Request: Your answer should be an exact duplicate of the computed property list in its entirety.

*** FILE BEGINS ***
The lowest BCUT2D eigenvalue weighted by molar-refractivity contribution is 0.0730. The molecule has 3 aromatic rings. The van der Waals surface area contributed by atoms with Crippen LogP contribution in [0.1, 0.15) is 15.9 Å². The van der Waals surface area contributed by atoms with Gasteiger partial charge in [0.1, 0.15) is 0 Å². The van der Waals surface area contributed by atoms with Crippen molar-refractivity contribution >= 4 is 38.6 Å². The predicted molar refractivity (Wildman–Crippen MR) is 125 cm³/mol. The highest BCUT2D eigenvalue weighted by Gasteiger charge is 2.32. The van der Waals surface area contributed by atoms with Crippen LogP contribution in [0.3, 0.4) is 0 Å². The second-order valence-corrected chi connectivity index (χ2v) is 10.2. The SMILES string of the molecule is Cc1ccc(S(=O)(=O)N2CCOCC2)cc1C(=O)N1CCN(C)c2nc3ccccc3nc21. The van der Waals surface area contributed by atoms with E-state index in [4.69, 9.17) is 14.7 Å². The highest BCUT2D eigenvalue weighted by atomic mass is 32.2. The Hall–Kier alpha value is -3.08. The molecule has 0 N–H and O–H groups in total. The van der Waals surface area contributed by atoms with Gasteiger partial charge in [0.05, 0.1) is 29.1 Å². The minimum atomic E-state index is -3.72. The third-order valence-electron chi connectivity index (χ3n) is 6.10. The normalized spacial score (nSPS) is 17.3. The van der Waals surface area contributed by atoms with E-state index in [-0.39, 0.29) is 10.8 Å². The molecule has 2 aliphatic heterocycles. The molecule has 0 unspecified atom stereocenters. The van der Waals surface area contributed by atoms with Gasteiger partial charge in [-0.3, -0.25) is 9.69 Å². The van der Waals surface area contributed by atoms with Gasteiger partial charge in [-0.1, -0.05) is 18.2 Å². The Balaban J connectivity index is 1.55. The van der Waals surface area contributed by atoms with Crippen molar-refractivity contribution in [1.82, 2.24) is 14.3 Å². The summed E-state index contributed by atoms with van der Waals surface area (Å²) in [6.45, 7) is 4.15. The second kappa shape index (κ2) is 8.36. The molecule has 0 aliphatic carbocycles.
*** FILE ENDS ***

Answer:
The lowest BCUT2D eigenvalue weighted by molar-refractivity contribution is 0.0730. The molecule has 3 aromatic rings. The van der Waals surface area contributed by atoms with Crippen LogP contribution in [0.1, 0.15) is 15.9 Å². The van der Waals surface area contributed by atoms with Gasteiger partial charge in [0.1, 0.15) is 0 Å². The van der Waals surface area contributed by atoms with Crippen molar-refractivity contribution >= 4 is 38.6 Å². The predicted molar refractivity (Wildman–Crippen MR) is 125 cm³/mol. The highest BCUT2D eigenvalue weighted by Gasteiger charge is 2.32. The van der Waals surface area contributed by atoms with Crippen LogP contribution in [0.3, 0.4) is 0 Å². The second-order valence-corrected chi connectivity index (χ2v) is 10.2. The SMILES string of the molecule is Cc1ccc(S(=O)(=O)N2CCOCC2)cc1C(=O)N1CCN(C)c2nc3ccccc3nc21. The van der Waals surface area contributed by atoms with E-state index in [4.69, 9.17) is 14.7 Å². The highest BCUT2D eigenvalue weighted by atomic mass is 32.2. The Hall–Kier alpha value is -3.08. The molecule has 0 N–H and O–H groups in total. The van der Waals surface area contributed by atoms with Gasteiger partial charge in [0.05, 0.1) is 29.1 Å². The minimum atomic E-state index is -3.72. The third-order valence-electron chi connectivity index (χ3n) is 6.10. The normalized spacial score (nSPS) is 17.3. The van der Waals surface area contributed by atoms with E-state index in [-0.39, 0.29) is 10.8 Å². The molecule has 2 aliphatic heterocycles. The molecule has 0 unspecified atom stereocenters. The van der Waals surface area contributed by atoms with Gasteiger partial charge in [-0.3, -0.25) is 9.69 Å². The van der Waals surface area contributed by atoms with Gasteiger partial charge in [-0.1, -0.05) is 18.2 Å². The Balaban J connectivity index is 1.55. The van der Waals surface area contributed by atoms with Crippen molar-refractivity contribution in [1.82, 2.24) is 14.3 Å². The summed E-state index contributed by atoms with van der Waals surface area (Å²) in [6.45, 7) is 4.15. The second kappa shape index (κ2) is 8.36. The molecule has 0 aliphatic carbocycles.